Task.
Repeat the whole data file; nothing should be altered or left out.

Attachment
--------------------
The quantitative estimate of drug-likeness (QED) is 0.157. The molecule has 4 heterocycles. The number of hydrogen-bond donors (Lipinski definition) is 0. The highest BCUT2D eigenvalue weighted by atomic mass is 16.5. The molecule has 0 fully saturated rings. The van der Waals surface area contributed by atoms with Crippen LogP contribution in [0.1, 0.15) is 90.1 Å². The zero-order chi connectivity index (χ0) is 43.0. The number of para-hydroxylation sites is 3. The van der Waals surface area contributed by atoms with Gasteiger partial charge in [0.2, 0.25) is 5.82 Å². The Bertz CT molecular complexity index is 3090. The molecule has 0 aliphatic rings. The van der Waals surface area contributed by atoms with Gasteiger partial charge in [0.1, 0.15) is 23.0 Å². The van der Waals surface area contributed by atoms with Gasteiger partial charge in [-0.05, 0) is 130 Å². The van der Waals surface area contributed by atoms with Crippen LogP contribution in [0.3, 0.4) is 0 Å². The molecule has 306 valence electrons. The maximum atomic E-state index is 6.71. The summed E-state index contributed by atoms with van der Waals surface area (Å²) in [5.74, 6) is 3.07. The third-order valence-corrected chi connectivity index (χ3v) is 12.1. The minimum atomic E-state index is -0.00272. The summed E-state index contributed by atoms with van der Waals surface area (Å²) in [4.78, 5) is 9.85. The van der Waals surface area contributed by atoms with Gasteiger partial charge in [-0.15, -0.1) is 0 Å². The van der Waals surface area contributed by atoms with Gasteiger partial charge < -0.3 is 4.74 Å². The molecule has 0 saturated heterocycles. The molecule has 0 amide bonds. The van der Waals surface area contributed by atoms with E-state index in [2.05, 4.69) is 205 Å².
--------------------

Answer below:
The quantitative estimate of drug-likeness (QED) is 0.157. The molecule has 4 heterocycles. The number of hydrogen-bond donors (Lipinski definition) is 0. The highest BCUT2D eigenvalue weighted by atomic mass is 16.5. The molecule has 0 fully saturated rings. The van der Waals surface area contributed by atoms with Crippen LogP contribution in [0.1, 0.15) is 90.1 Å². The zero-order chi connectivity index (χ0) is 43.0. The number of para-hydroxylation sites is 3. The van der Waals surface area contributed by atoms with Gasteiger partial charge in [0.2, 0.25) is 5.82 Å². The Bertz CT molecular complexity index is 3090. The molecule has 0 aliphatic rings. The van der Waals surface area contributed by atoms with Gasteiger partial charge in [0.1, 0.15) is 23.0 Å². The van der Waals surface area contributed by atoms with Gasteiger partial charge in [-0.05, 0) is 130 Å². The van der Waals surface area contributed by atoms with Crippen LogP contribution in [0.3, 0.4) is 0 Å². The molecule has 306 valence electrons. The maximum atomic E-state index is 6.71. The summed E-state index contributed by atoms with van der Waals surface area (Å²) in [5.74, 6) is 3.07. The third-order valence-corrected chi connectivity index (χ3v) is 12.1. The minimum atomic E-state index is -0.00272. The summed E-state index contributed by atoms with van der Waals surface area (Å²) in [4.78, 5) is 9.85. The van der Waals surface area contributed by atoms with Gasteiger partial charge in [-0.15, -0.1) is 0 Å². The van der Waals surface area contributed by atoms with Gasteiger partial charge < -0.3 is 4.74 Å². The molecule has 0 saturated heterocycles. The molecule has 0 amide bonds. The van der Waals surface area contributed by atoms with E-state index in [2.05, 4.69) is 205 Å².